Solutions Through Science Blog

If you live in a flood-prone area, are you prepared for the next deluge? According to the National Oceanic and Atmospheric Administration (NOAA), fast moving water that reaches just over your ankles can knock you off your feet. And don’t try to drive through it. Driving on flooded roads is the most common thunderstorm-related hazard that can kill you, according to NOAA. It is especially difficult to recognize flood danger in darkness or other conditions of poor visibility. As the National Weather Service urges, if you come to a flooded portion of roadway, “Turn Around Don’t Drown®”.

Head for the Hills

If it is necessary to evacuate your home, head for higher ground at a pre-designated meeting place known to your family. Pet owners should have an emergency plan for their pets that includes shelter, food and water. If possible, turn off electrical power, gas and water supplies before leaving. If flooding is a common risk where you live, you may be able to avoid the backflow...

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Chlorine bleach – that household staple usually parked in the laundry – has additional uses besides “whitening your whites.” During cold and flu season, dilute bleach solutions can be used to wipe down frequently touched surfaces to help prevent the spread of viruses and other pathogens (disease-spreading germs) among family members.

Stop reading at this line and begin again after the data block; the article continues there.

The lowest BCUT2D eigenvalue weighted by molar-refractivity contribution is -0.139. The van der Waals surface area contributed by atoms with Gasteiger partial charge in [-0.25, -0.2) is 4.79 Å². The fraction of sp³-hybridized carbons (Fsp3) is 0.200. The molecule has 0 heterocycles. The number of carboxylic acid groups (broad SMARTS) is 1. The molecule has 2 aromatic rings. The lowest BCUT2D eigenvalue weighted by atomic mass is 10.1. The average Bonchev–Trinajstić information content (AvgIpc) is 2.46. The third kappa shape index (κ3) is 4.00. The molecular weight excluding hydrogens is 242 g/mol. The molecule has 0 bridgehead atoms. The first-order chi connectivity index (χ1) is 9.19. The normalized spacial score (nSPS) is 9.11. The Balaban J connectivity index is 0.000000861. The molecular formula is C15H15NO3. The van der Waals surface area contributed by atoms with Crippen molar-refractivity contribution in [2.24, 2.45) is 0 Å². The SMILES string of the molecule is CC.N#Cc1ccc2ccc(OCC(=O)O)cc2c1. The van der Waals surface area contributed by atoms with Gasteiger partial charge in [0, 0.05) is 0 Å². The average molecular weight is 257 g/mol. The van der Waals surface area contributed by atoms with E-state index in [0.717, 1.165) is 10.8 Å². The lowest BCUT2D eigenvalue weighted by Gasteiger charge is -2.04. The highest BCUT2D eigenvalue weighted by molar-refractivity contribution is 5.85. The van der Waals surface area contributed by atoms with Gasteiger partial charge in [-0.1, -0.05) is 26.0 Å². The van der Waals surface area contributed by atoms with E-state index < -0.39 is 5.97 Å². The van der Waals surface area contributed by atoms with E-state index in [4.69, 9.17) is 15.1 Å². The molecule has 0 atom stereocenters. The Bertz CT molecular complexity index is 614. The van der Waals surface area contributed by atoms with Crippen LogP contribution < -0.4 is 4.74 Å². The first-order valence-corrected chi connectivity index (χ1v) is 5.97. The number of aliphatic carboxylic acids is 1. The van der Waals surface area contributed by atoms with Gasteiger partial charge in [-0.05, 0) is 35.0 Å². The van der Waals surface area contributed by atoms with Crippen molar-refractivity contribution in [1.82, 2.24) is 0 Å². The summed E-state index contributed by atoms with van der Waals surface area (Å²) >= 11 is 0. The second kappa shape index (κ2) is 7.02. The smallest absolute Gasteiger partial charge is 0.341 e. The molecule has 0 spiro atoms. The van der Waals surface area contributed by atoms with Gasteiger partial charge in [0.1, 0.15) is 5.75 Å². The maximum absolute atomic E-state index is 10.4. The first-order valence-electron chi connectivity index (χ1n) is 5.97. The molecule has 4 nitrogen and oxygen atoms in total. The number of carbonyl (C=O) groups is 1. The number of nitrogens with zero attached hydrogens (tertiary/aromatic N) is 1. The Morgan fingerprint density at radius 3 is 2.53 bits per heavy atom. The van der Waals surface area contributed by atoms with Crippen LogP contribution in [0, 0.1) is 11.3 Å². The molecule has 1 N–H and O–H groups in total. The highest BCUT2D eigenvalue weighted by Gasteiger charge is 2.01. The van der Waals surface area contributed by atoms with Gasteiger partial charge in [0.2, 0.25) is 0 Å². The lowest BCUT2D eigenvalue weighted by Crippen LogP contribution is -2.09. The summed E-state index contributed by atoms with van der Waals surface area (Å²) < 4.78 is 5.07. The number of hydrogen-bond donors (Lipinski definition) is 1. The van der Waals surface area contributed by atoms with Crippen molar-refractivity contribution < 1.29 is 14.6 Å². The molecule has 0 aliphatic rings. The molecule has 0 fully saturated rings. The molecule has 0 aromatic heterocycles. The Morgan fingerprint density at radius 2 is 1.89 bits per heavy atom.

Bleach solutions also destroy bacteria, including Salmonella and E. coli, common foodborne pathogens that may lurk on kitchen work surfaces. Used smartly...

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Looking for a fun way to stay fit this winter? Consider swimming in an indoor pool.  Swimming provides a great workout for the whole body—core (including abdomen), arms, legs, glutes and back, according to WebMD.  It helps increase flexibility and strength without taxing the joints, a welcome advantage for people with arthritis.  And feeling buoyant in the water can be both relaxing and soothing, reducing mental stress.

Indoor Pool Air Quality

One potential deterrent to indoor pool swimming is the strong chemical odor around some indoor pools. We have addressed the phenomenon popularly known as “too much chlorine in the pool” numerous times, but it bears repeating here:  The irritating chemical odor around some pools is not due to chlorine, but to certain substances formed...

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